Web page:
Jul 21 2010
Why Emotional Intelligence?
Truly good hospitality must inspire pleasant feelings in visitors and be the source of happy memories, such as the serenity of resting peacefully in an agritourism resort in the middle of the country, the fairy-tale enchantment of a suite in an ancient castle with frescos on the walls, the unique experience of staying in a luxury hotel, the unusually stimulating excitement of a specially designed hotel or of a bedroom with beds shaped like cages or coffins or the beneficial and regenerative effects of a holiday in a spa (thermal baths resort).
Every environment available to guests differs from the others (colours, lighting, materials, interior design, shape and design of objects etc). Therefore different environments stimulate different emotions and feelings in visitors.
On the other hand, the individuality of a guest determines whether he/she finds a particular environment attractive and pleasant: everybody has different needs, reasons, and expectations at different times of their lives.
Being aware of the features of an environment, why it is attractive and what customers are looking for in a particular tourist resort can make a big difference to people working in the sector of tourism and especially in that of hospitality.
The Environmental Psychology presented in the book can be useful and seems to be innovative and useful for the creation of a good match between the environment and what customers are looking for.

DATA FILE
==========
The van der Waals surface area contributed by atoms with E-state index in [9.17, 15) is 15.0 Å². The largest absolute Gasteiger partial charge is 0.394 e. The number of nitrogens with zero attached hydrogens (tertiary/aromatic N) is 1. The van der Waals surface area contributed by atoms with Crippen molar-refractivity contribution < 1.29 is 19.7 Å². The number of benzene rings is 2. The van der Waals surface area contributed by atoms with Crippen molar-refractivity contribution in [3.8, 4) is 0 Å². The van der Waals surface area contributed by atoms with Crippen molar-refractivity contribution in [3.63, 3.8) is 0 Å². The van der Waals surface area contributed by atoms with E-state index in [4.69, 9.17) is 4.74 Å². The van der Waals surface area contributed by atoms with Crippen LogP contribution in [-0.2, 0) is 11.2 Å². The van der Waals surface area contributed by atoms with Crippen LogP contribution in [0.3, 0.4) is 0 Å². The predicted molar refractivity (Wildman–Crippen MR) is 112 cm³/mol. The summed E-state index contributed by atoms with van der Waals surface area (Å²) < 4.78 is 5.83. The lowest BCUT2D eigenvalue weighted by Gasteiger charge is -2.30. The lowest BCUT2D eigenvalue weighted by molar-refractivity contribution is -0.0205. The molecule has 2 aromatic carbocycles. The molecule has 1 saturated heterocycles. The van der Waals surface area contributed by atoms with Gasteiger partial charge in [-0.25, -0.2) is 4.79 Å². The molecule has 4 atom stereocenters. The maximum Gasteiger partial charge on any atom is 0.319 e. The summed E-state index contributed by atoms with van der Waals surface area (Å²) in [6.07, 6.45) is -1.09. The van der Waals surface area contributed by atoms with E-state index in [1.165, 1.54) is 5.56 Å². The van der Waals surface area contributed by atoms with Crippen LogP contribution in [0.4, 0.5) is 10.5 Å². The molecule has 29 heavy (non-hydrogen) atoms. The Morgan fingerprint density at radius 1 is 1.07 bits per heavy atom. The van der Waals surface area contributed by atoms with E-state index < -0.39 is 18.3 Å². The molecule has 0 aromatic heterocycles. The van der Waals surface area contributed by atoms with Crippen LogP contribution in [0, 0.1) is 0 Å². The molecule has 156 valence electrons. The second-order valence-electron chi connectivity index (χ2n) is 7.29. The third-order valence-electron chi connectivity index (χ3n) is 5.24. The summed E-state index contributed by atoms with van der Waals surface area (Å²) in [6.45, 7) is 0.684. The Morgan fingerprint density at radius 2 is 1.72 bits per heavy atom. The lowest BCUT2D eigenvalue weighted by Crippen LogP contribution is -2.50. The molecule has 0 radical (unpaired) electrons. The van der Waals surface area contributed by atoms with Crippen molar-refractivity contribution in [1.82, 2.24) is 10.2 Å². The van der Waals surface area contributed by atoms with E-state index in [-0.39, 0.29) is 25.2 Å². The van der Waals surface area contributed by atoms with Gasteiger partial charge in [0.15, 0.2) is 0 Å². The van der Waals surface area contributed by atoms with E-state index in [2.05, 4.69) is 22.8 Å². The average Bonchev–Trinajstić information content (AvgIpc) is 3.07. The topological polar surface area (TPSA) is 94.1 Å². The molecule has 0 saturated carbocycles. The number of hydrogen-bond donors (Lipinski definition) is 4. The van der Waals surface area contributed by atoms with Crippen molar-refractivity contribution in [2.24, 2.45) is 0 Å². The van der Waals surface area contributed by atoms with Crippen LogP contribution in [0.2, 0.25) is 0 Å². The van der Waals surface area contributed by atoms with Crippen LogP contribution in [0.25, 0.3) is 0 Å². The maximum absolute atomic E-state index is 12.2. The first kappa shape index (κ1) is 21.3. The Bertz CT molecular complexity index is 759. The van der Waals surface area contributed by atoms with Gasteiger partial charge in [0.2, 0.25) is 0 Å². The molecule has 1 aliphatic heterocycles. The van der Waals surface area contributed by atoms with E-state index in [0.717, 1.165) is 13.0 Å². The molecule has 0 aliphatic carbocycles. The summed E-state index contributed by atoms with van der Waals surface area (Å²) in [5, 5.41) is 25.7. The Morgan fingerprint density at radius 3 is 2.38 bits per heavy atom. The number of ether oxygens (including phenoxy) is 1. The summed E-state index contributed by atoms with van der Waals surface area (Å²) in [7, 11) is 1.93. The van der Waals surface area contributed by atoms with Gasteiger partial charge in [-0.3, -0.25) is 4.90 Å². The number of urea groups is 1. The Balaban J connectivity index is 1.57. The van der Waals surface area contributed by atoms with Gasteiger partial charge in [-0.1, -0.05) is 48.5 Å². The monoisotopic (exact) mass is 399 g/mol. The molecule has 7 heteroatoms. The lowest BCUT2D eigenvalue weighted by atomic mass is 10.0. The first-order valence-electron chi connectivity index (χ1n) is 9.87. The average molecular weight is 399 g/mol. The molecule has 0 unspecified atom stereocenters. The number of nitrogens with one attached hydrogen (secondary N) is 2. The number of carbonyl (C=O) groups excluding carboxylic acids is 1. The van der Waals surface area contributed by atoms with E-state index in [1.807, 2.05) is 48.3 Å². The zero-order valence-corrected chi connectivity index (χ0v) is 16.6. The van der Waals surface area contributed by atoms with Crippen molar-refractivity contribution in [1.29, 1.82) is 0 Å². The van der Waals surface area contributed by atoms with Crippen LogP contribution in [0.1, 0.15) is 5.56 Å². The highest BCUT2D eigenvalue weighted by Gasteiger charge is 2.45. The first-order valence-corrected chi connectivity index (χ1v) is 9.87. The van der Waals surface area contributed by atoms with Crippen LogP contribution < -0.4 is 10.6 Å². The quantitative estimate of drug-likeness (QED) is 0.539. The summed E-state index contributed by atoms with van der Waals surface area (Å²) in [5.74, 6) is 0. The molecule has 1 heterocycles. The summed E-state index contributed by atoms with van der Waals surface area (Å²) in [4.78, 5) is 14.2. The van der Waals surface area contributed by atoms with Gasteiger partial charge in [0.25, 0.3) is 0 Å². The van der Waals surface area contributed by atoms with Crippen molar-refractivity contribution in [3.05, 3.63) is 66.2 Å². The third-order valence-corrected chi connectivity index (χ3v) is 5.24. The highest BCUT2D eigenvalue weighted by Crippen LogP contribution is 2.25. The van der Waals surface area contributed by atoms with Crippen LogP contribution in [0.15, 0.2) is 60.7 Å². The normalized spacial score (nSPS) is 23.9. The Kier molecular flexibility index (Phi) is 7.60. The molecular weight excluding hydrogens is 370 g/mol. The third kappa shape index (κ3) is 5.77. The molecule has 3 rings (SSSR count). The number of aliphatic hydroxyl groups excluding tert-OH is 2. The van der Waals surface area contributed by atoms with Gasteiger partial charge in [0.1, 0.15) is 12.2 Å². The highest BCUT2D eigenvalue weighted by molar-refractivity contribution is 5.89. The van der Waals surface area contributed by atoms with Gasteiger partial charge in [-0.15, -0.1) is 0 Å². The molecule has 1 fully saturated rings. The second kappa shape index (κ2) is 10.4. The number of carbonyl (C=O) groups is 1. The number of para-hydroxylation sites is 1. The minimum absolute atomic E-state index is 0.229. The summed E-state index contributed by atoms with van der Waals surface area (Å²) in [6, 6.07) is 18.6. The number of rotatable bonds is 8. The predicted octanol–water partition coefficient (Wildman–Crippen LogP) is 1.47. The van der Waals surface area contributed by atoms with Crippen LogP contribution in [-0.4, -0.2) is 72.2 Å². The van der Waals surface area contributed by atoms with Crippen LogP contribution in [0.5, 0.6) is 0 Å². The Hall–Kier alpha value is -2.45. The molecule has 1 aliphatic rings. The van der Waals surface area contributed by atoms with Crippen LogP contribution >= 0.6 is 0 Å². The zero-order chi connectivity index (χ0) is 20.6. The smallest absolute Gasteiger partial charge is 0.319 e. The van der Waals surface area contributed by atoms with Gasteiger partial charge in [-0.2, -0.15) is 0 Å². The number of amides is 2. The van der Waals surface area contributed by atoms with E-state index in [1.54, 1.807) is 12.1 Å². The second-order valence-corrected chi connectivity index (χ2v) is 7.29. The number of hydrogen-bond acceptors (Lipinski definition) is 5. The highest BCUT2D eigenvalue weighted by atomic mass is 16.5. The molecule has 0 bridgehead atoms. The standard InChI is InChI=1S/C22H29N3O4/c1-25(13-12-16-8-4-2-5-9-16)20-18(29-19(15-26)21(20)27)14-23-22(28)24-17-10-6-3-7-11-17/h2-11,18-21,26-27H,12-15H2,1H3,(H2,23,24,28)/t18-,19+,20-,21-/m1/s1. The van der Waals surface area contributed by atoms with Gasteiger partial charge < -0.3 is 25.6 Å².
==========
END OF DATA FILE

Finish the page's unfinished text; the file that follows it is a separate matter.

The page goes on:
Other than a particularly attractive environment, offering excellent hospitality also means offering high-quality service, which can satisfy the needs and requirements of customers and, at the same time, understand what they want before they ask, thus amazing them and allowing them to have a pleasantly unique and memorable time.
With regard to this, the psychological theories of Emotional Intelligence presented in this book can help improve the relationship with guests.
The book is divided into three sections:
I) Emotional Hospitality;
II) Hospitality Environments;
III) Case Studies.
The above-mentioned concepts of service provided by staff and environment are analysed and developed in the first part.
In the second part special attention is paid to the theme of the relationship between emotions and colours, lighting and materials.
The third part contains some Case Studies from Italy.
Alessandro Cavelzani, Ph.D., Mark Esposito, Ph.D.